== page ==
In 1985, the CDC changed its emphases from isolation to universal precautions. Most people with HIV disease do not have overt symptoms, thus medical histories and clinical examinations are not always reliable identifiers.4,5,7,8 The CDC chose precautions against blood and body fluids of all patients, independent of known or suspected infection status. Modes of occupational acquisition, such as needlesticks and mucous membranes exposure, became well described. Soon, the hepatitis B virus (HBV) became part of universal precautions. Preventive methods including personal protective equipment (eg, gloves, masks, gowns, and protective eyewear), handwashing, prevention of injuries, proper handling of patient care items, and HBV immunization, became widely applied. In time the hepatitis C virus also was added, and blood became the prime source of disease spread.4,5 These precautions were central elements of concern in the 1986 and 1993 CDC infection control recommendations for dentistry. Universal precautions are concerned with all patient blood and some other body fluids.2,3
Concern for other body fluids was not abandoned; new recommendations called Body Substance Isolation appeared in 1989.4,5 Attention was directed to all moist body fluids, which were to be considered as potentially infectious. Again, it did not matter if a patient was known to be infectious or not; body fluids were to be avoided. Gloves were the major preventive measure offered.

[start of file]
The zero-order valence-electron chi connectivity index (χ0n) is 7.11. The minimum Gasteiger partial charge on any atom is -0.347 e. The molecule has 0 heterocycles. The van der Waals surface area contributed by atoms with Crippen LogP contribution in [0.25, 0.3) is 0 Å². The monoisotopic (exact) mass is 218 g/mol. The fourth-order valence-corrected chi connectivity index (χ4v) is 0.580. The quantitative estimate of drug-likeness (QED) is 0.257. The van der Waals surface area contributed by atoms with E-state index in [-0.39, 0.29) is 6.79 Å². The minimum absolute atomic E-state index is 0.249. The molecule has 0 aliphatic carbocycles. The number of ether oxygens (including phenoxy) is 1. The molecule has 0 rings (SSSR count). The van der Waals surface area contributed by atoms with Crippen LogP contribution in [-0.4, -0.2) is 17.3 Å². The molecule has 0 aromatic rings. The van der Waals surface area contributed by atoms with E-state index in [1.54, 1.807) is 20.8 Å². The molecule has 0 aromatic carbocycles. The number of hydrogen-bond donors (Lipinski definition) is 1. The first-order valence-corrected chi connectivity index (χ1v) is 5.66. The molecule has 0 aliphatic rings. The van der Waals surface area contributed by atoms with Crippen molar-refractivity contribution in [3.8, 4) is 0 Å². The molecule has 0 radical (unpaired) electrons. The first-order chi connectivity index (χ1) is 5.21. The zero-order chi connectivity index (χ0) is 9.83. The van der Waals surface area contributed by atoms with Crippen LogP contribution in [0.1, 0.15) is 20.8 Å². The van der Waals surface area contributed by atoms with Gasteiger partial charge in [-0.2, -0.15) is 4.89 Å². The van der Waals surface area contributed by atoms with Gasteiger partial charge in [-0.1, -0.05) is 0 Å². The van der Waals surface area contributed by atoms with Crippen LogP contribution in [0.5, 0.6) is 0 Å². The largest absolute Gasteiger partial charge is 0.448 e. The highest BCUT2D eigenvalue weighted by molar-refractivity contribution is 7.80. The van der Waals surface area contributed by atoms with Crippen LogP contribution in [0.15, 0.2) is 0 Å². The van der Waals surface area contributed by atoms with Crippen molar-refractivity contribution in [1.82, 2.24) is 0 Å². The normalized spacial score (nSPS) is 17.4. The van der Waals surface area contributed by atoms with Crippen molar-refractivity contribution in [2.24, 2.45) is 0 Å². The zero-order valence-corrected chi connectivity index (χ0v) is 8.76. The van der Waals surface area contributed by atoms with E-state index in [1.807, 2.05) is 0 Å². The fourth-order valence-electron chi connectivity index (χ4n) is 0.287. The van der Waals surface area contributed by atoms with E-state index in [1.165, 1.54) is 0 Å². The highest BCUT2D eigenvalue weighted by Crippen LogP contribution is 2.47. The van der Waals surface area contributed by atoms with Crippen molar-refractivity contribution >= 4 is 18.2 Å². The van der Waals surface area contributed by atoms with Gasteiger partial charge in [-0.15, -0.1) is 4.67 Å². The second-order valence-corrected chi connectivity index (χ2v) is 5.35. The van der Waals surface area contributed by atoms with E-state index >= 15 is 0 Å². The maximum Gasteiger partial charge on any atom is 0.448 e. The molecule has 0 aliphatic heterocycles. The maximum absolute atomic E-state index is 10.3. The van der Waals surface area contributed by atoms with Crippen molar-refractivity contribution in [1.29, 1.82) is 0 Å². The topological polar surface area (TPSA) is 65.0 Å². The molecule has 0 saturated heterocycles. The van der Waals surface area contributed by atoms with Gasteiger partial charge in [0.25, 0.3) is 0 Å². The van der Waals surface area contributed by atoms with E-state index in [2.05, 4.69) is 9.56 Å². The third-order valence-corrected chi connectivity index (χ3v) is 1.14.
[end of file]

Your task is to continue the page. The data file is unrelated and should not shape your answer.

In 1996, the CDC combined the concepts of universal precautions and body substance isolation into one set of precautions called “standard precautions.” Standard precautions represent a system of barrier precautions to be used by all personnel for contact with blood, all body fluids, secretions, excretions, nonintact skin, and mucous membranes of all patients, regardless of diagnosis. Other potentially infectious materials (eg, semen, vaginal secretions, cerebrospinal fluid, synovial fluid, pleural fluid, pericardial fluid, peritoneal fluid, amniotic fluid, saliva in dental procedures, any body fluid that is visibly contaminated with blood, and all body fluids in situations where it is difficult or impossible to differentiate between body fluids) are also considered as problematic. These precautions are now considered as the “standard of care.”1,4,5
Standard precautions are designed to reduce disease transmission from both recognized and unrecognized sources of infection. Standard precautions are more procedure-directed rather than precautions against a specific patient. A dental health care practitioner (DHCP) may choose to double glove, not because of the status of a patient, but rather because of the length or type of procedure to be performed.1,4,5,9
Standard precautions should provide protection in most situations. However, there are some cases in which additional processes commonly called “transmission-base precautions” are required. Examples include additional ventilation requirements, special respiratory protection for DHCP, or postponement of nonemergency procedures.1,4,5,9
DENTAL UNIT WATER
For routine (nonsurgical) dental procedures, the CDC indicates that the water used should meet US Environmental Protection Agency regulatory standards for drinking water (<500 CFU/mL of heterotrophic water bacteria). Dental practices should consult with their dental unit manufacturer for appropriate methods and equipment to achieve and maintain the recommended quality of dental water.1
Periodic monitoring of dental unit water quality is recommended. Again, practices are asked to follow the recommendations provided by the manufacturer of their units or waterline treatment product.